Horribly long winded, I know.

    Scotch...it's what's for dinner...

  4. #64
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    Quote Originally Posted by StraitR View Post
    Serious use (ie. LEO patrol/Civilian HD) carbines should be factory built by a reputable manufacturer. I also agree with Rob's list (BCM, Colt, DD, and KAC)
    While I definitely agree on the LEO, due to liability concerns, what is your concern with "Civilian HD"? I'm damn confident the one I built is going to go bang and feed the next round. Confident enough to bet my life on it, if I kept an AR for HD instead of a pistol.

  5. #65
    moar cool•onialsism pls schüler's Avatar
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    Quote Originally Posted by Toonces View Post
    While I definitely agree on the LEO, due to liability concerns, what is your concern with "Civilian HD"? I'm damn confident the one I built is going to go bang and feed the next round. Confident enough to bet my life on it, if I kept an AR for HD instead of a pistol.
    It's the same question eveeyone keeps butting their heads against in this thread.

    If you are convinced your build is good for your serious use, that's all that matters. For you.

    If you are convinced yours is good for everyone else's serious use then it is on you to prove it to their satisfaction. I don't see how that would be accomplished universally and likely not worth your time.

  6. #66
    Quote Originally Posted by BWT View Post
    ...who would've thought millions of rounds down range in carbines would've resulted in an o-ring and a different stiffness plastic insert under the extractor would fix that problem?...
    The O ring was a temporary fix until Colt could redesign the extractor spring. Colt ARs come with the the new extractor spring with the new insert, but no O ring. Adding an O ring to a Colt extractor spring will make it too stiff.

    Springs are critical to the proper function of any firearm and the one area that I feel too many don't understand. Of all the springs, the one most critical to an AR and the one most manufacturers haven't gotten right (BCM included) is the extractor spring. Based personal experience and from tracking many malfunction threads, I would say the extractor spring is the most common source of AR malfunctions. I would go so far as to say the most common cause of extractor spring failure, is not using the Colt extractor spring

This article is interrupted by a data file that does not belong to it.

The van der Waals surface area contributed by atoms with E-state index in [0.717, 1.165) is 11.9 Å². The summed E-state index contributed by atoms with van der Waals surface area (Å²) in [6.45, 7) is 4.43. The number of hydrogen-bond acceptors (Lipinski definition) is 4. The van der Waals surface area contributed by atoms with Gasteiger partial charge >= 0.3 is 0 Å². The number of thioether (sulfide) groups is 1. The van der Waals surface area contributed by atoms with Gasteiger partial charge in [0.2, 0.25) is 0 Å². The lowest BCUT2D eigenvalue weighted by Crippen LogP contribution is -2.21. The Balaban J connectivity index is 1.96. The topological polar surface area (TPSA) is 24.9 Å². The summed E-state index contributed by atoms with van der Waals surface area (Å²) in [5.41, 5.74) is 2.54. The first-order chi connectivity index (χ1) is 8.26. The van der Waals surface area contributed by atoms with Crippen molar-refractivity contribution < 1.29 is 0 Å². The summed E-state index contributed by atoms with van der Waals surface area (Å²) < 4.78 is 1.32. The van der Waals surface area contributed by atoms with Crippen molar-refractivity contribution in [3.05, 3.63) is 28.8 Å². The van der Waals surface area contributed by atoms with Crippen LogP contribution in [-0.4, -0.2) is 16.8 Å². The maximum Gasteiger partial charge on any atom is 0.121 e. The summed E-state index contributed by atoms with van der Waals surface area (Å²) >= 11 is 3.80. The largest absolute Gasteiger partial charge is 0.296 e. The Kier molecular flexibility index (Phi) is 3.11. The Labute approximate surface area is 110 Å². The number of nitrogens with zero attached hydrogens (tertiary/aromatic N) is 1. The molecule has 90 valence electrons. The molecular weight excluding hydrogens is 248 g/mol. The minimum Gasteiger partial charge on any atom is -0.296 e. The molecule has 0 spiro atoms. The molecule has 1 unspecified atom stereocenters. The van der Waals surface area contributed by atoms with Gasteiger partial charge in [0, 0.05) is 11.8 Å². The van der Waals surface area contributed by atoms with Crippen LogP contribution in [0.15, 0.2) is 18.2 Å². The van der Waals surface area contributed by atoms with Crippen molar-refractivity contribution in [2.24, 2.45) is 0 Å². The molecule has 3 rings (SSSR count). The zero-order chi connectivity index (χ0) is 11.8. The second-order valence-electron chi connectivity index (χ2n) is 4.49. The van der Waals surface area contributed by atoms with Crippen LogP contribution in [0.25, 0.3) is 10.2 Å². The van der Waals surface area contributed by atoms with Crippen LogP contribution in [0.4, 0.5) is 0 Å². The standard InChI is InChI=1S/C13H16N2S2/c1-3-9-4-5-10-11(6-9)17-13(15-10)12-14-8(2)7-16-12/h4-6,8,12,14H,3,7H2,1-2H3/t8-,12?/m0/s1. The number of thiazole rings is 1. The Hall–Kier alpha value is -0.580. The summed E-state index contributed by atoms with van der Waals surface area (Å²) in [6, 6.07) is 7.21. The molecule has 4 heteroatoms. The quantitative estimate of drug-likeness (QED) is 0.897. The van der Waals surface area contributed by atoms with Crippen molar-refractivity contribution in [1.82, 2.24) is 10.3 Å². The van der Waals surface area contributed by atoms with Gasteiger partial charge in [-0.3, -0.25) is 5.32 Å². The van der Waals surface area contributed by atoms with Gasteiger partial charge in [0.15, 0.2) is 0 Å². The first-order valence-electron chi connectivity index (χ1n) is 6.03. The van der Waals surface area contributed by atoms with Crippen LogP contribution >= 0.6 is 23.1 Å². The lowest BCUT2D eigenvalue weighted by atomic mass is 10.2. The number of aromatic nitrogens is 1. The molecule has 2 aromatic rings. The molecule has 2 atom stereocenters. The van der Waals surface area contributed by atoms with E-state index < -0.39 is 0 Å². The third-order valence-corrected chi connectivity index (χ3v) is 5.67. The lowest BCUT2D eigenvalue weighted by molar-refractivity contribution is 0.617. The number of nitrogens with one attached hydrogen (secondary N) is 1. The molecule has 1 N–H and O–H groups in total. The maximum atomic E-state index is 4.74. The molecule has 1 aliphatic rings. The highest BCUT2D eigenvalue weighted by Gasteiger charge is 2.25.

War is mankind’s most tragic and stupid folly; to seek or advise its deliberate provocation is a black crime against all men. Though you follow the trade of the warrior, you do so in the spirit of Washington — not of Genghis Khan. For Americans, only threat to our way of life justifies resort to conflict -Dwight D. Eisenhower

  7. #67
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    Quote Originally Posted by schüler View Post
    It's the same question eveeyone keeps butting their heads against in this thread.

    If you are convinced your build is good for your serious use, that's all that matters. For you.

    If you are convinced yours is good for everyone else's serious use then it is on you to prove it to their satisfaction
    . I don't see how that would be accomplished universally and likely not worth your time.
    This post very pointedly and thoroughly puts forward my views on the matter.

    I of course respect the apparent extensive background some of you have and I've certainly learned a lot from this thread.

    I'm not trying to resurrect this discussion as much as to say; schuler effectively expressed what I couldn't in a half-dozen posts in three sentences, I respect all involved, and also say thanks for the discourse I enjoyed it.

    I like the depth that this forum offers and I appreciate it's members.

    Have a great night and God Bless,

    Brandon

  8. #68
    Very interesting read so far guys, just reinforces for me that I will NOT be getting my feet wet 'building' lego guns. I am also curious if anybody could point me to 'The Chart' that has been mentioned, would be curious to have a look. So I am pretty much new to running rifles, though I have 'read' alot of different things about AR's (taken with a LARGE grain of salt).